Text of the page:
The Innate Immune Systems And The Acquired Or Adaptive Immune System

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The immune system can broadly be divided into two categories: the innate immune system and the acquired or adaptive immune system. The innate system acts like the first line of defense, it works by recognizing a broad range of pathogens on the basis of their patterns and certain molecules that are different from those found in the organism e.g. the human innate immune system will recognize peptidoglycans that are found in bacteria but not humans. The innate system consists of physical barriers like the skin and mucosal membrane and other cells like natural killers and cytokines. It is thought, as of now, that the innate immune system has no memory. The acquired or adaptive immune system on the other hand is much more specific. (Warrington, Watson, Kim, & Antonett, 2011) Rick M Maizels et al state that the reason natural selection has favored so much variation in the immune response is because in order to survive, the organism must illicit a strong response against a large number of invading pathogens. Had this response not been a highly evolved one, our immune system would not have been able to fend of many complex pathogens which can themselves evolve rapidly to encounter the hosts’ immune system. (Maizels & Nussey, 2013)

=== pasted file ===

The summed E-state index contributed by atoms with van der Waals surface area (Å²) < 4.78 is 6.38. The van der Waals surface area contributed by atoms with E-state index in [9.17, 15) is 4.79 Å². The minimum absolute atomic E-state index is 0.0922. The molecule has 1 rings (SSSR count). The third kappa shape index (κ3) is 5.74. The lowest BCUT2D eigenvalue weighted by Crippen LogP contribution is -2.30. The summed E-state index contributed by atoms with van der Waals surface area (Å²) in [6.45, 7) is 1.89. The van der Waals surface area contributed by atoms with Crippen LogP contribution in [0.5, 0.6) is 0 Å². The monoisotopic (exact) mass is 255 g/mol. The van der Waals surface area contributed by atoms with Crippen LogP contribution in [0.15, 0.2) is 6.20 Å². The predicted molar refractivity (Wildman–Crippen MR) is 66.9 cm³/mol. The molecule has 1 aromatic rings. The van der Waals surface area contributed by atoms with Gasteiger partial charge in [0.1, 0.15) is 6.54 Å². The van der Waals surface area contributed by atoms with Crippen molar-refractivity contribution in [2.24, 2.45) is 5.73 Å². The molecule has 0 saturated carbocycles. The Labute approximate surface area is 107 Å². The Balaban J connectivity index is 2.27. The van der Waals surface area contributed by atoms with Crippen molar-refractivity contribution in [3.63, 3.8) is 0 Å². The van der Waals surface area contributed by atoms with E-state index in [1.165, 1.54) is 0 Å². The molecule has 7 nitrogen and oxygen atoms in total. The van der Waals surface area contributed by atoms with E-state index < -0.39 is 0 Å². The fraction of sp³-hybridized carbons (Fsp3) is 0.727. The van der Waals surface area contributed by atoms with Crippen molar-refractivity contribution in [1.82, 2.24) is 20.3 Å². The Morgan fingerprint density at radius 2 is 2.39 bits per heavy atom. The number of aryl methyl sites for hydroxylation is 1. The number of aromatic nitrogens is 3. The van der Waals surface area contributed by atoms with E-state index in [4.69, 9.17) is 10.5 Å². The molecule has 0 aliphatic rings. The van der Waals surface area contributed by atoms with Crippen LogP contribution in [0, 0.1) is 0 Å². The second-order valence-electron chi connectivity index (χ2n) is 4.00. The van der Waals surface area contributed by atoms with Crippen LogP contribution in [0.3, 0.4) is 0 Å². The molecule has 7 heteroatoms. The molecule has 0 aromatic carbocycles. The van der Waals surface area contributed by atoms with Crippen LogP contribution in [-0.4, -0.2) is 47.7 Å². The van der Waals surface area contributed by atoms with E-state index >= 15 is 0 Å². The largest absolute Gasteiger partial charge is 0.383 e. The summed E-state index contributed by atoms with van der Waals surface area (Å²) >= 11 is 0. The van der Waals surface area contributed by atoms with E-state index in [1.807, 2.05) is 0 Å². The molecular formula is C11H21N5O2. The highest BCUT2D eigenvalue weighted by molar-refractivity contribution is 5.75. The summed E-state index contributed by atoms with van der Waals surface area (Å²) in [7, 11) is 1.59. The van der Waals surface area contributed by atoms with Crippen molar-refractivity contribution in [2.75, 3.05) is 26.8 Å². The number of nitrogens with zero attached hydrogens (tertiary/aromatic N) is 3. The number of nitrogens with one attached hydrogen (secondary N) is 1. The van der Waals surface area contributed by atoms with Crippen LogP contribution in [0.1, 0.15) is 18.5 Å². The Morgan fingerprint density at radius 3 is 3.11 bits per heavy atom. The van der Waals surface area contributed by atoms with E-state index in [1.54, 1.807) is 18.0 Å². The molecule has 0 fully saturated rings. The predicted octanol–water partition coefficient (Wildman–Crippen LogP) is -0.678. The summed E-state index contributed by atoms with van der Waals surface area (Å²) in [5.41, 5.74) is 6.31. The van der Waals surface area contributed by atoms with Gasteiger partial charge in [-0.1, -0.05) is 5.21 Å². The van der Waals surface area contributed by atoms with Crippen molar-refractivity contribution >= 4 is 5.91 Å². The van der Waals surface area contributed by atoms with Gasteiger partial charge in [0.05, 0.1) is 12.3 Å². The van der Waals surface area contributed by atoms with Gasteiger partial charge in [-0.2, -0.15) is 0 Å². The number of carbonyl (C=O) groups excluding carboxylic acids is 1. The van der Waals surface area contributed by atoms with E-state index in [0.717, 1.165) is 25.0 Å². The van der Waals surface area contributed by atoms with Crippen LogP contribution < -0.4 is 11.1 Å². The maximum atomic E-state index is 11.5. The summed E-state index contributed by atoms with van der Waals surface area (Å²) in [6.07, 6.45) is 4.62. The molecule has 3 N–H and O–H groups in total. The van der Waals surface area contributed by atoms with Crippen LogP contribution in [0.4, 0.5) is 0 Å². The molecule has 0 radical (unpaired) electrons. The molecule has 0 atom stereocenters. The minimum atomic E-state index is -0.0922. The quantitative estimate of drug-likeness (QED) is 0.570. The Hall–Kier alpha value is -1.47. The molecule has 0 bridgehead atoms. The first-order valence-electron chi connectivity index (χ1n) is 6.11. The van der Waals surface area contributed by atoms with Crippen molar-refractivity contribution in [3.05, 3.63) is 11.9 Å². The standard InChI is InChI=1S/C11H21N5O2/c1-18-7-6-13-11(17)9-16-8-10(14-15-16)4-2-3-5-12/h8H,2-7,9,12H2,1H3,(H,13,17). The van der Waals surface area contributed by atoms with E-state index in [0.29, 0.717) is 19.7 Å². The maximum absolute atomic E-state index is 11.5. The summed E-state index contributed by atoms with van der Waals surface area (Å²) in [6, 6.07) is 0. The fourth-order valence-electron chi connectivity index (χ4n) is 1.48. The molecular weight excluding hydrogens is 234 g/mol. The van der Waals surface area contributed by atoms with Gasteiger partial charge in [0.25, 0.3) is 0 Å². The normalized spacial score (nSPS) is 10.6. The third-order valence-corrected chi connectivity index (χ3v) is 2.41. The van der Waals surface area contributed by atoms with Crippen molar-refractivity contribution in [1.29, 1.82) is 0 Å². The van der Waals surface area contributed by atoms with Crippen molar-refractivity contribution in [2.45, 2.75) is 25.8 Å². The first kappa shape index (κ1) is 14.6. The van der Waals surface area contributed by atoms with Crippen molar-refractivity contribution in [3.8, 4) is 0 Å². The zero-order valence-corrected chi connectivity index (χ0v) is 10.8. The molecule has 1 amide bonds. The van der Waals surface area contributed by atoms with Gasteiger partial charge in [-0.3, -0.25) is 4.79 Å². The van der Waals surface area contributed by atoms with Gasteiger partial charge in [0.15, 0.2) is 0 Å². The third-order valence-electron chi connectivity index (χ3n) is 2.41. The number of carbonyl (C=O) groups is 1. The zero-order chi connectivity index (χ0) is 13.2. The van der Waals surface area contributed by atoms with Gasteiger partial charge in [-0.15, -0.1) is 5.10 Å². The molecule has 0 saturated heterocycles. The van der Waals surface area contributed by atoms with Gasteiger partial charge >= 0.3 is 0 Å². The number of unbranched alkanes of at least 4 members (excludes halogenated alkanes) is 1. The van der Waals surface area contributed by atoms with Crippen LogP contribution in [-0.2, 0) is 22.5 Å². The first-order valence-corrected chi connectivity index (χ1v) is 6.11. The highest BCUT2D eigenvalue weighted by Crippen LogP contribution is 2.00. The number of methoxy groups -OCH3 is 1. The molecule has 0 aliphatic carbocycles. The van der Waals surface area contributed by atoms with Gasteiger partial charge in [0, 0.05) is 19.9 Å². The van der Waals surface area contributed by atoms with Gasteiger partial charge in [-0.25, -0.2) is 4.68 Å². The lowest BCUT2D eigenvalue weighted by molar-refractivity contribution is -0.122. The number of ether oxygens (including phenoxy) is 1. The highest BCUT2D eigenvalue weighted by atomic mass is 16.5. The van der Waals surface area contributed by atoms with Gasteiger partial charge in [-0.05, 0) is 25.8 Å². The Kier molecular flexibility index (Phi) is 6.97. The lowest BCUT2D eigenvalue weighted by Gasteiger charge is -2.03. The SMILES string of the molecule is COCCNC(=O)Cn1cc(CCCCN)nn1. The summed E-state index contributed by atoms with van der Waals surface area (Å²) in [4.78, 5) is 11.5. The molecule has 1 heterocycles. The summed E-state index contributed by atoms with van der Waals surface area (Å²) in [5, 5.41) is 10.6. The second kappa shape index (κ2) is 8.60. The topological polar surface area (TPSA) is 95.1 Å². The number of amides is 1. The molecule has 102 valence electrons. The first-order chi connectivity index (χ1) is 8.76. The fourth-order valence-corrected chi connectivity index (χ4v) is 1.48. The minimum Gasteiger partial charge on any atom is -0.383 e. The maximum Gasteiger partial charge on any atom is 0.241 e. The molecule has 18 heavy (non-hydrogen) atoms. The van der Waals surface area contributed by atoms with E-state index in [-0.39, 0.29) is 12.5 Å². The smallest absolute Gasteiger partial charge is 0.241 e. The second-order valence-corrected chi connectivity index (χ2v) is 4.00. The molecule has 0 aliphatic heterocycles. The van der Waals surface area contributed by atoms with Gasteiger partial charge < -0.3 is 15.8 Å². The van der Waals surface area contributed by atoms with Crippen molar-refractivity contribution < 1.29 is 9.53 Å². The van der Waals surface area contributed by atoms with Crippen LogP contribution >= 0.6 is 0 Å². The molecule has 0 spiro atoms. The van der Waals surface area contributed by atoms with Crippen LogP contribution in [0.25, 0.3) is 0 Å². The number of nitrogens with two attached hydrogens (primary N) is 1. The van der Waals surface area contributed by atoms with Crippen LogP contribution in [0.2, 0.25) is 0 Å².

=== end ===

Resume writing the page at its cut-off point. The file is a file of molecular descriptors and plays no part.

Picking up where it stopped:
Initially, only the innate immune system existed, but as organisms evolved another set of immune cells starting to develop. This can be seen from the immune system of jawless fish like lamprey. These organisms don’t essentially have an adaptive immune

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